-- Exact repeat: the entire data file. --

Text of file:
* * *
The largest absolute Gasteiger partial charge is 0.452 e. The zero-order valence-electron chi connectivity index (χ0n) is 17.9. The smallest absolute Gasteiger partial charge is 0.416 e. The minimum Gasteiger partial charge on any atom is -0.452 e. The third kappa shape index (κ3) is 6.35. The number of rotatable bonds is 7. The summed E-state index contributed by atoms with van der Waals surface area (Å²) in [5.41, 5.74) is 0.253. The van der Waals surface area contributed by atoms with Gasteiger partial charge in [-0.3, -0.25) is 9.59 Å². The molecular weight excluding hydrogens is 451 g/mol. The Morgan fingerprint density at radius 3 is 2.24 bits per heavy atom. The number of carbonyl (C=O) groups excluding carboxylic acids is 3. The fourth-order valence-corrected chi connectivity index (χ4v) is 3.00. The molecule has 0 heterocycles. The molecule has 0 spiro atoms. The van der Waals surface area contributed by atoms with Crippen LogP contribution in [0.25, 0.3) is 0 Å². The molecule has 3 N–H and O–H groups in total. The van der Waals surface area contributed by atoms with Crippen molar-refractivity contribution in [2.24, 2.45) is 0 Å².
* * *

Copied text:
The largest absolute Gasteiger partial charge is 0.452 e. The zero-order valence-electron chi connectivity index (χ0n) is 17.9. The smallest absolute Gasteiger partial charge is 0.416 e. The minimum Gasteiger partial charge on any atom is -0.452 e. The third kappa shape index (κ3) is 6.35. The number of rotatable bonds is 7. The summed E-state index contributed by atoms with van der Waals surface area (Å²) in [5.41, 5.74) is 0.253. The van der Waals surface area contributed by atoms with Gasteiger partial charge in [-0.3, -0.25) is 9.59 Å². The molecular weight excluding hydrogens is 451 g/mol. The Morgan fingerprint density at radius 3 is 2.24 bits per heavy atom. The number of carbonyl (C=O) groups excluding carboxylic acids is 3. The fourth-order valence-corrected chi connectivity index (χ4v) is 3.00. The molecule has 0 heterocycles. The molecule has 0 spiro atoms. The van der Waals surface area contributed by atoms with Crippen LogP contribution in [0.25, 0.3) is 0 Å². The molecule has 3 N–H and O–H groups in total. The van der Waals surface area contributed by atoms with Crippen molar-refractivity contribution in [2.24, 2.45) is 0 Å².